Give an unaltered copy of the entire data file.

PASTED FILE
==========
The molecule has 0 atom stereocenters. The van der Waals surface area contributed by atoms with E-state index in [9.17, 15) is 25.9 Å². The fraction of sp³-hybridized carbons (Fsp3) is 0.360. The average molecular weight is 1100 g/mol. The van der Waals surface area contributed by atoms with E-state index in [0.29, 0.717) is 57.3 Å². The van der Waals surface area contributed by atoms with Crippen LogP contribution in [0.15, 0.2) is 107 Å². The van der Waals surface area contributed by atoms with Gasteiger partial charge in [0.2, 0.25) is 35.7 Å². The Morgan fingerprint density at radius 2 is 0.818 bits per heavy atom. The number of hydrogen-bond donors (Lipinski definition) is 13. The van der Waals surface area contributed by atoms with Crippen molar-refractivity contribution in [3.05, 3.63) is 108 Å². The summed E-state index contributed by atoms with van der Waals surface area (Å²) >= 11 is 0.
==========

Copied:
The molecule has 0 atom stereocenters. The van der Waals surface area contributed by atoms with E-state index in [9.17, 15) is 25.9 Å². The fraction of sp³-hybridized carbons (Fsp3) is 0.360. The average molecular weight is 1100 g/mol. The van der Waals surface area contributed by atoms with E-state index in [0.29, 0.717) is 57.3 Å². The van der Waals surface area contributed by atoms with Crippen LogP contribution in [0.15, 0.2) is 107 Å². The van der Waals surface area contributed by atoms with Gasteiger partial charge in [0.2, 0.25) is 35.7 Å². The Morgan fingerprint density at radius 2 is 0.818 bits per heavy atom. The number of hydrogen-bond donors (Lipinski definition) is 13. The van der Waals surface area contributed by atoms with Crippen molar-refractivity contribution in [3.05, 3.63) is 108 Å². The summed E-state index contributed by atoms with van der Waals surface area (Å²) >= 11 is 0.